Feschuk: Float like a bishop, sting like a queen

If you’re not big into baseball, summer is a desert for sports. Nothing thrives but incessant contract talk, half-hearted hot takes and roughly 350 hours of analysis of the NFL schedule, with dozens of men in suits offering courageous commentary along the lines of “That game is sure going to be a good game.”

So let’s look beyond the professional realm and consider some of the lesser-known sporting events still to come this summer.

Finger Wrestling Championships, Garmisch-Partenkirchen, Germany. Two lederhosen-clad competitors of similar age, weight and, in all likelihood, blood-alcohol level sit across from one another at a table. Each places a middle finger inside a small leather band. A single-digit tug of war ensues, giving new and painful meaning to the phrase “Pull my finger.” The match continues until one player has yanked the other across the table or succumbed to a broken or dislocated finger, or until Germany stops being weird.

According to organizers, finger wrestling originated in the 17th century as a way of settling disputes—apparently because no one had heard of fistfights or words. Everything I’ve read suggests the sport is actually taken fairly seriously. Perhaps there’s even a local sports network where the Bavarian equivalent of Skip Bayless spends 11 months of the year arguing that former champ Anton Utzschneider is “not elite.”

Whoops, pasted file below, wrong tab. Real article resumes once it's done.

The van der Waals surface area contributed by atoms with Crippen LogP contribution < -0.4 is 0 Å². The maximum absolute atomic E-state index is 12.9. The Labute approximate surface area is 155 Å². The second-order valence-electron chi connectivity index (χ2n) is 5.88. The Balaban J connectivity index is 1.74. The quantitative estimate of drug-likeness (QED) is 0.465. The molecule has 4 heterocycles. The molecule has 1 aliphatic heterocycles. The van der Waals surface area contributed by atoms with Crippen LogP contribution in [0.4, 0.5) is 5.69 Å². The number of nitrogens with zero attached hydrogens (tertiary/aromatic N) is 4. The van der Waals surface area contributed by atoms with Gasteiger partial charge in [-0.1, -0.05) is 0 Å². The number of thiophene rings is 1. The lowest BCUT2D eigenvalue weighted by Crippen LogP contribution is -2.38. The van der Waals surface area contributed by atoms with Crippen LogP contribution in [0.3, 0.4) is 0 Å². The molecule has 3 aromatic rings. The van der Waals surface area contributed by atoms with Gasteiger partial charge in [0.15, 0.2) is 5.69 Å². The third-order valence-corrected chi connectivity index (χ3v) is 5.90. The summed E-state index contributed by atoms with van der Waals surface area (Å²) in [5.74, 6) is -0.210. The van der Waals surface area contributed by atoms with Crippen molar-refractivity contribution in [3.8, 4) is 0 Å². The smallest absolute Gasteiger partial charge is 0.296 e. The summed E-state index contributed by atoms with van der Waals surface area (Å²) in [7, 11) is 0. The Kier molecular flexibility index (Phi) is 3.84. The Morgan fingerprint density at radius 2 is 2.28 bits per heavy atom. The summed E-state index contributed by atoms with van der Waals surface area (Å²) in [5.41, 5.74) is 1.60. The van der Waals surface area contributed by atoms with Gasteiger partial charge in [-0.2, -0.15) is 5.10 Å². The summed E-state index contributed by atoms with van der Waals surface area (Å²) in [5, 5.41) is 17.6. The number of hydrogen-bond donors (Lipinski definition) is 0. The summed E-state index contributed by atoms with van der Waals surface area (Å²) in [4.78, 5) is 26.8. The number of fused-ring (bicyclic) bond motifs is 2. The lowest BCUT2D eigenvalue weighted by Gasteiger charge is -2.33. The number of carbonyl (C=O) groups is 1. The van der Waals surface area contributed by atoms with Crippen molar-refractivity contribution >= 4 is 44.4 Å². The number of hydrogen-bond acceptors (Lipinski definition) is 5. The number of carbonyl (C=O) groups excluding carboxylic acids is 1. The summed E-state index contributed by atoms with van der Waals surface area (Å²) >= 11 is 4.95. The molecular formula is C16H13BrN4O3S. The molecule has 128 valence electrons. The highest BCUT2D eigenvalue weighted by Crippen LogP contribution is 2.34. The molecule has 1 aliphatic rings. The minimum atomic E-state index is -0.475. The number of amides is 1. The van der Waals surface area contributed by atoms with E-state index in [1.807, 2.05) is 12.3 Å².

Skillet Toss, Martha’s Vineyard, Mass. A highlight of the August agricultural fair, this annual event is “open to the world’s women aged 18 and over.” I’ve actually witnessed the skillet toss in person and can tell you it’s held in the oxen-pulling ring, just to the right of the manure pile. (For the record, the pile of manure is identified with a large sign that reads “Manure Pile.” You know, just in case there is any confusion—which, FYI, there never is.)

It’s a pretty intense competition. Scores of women gather to hurl the custom-made, solid-steel skillet for distance and accuracy while people in the crowd shout encouraging things like “Be the skillet!” and “Please don’t hit us with the skillet!” All the women pretend they didn’t practise for the event in their backyards even though they totally practised for the event in their backyards. For weeks beforehand, the island’s children are united in wondering: “Why is there grass in my pancake?”


Mobile Phone Throwing World Championships, Savonlinna, Finland. This country is probably more famous for its Wife Carrying World Championships, which take place in early July. But phone hurling is growing in profile thanks to what organizers describe as a yearning for “spiritual freedom from being available all the time.” In fact, chucking a mobile device is now more popular than Finland’s other main pastime: waiting patiently for death.

Since the event began in 2000, some competitors have managed to propel a phone in excess of 300 feet. But if you want to see real distance, organizers need to alter the format to allow competitors to throw someone else’s phone—preferably right after they take it out to check their email during dinner. That’s when your heart is really going to be in it.


Chessboxing Fight Night, Berlin, Germany. Here we have a test of brain and brawn, hunches and punches, drama and trauma. Each match consists of alternating three-minute rounds of chess and boxing. You can leave a winner by:

• checkmate

• knockout

• judge’s decision

• not being seen by anyone you know

The only question I have is: Why are you not on my TV every week, chessboxing? Surely this sport has to be more entertaining than fat British men flinging darts. In fact, I’m willing to wager that chessboxing could set off a lucrative wave of televised sports hybrids. Mark my words: It’s only a matter of time until Sportsnet is backing the creation of leagues devoted to Tetris Arm Wrestling and, if we’re really lucky, Scrabble Slap-Fighting.

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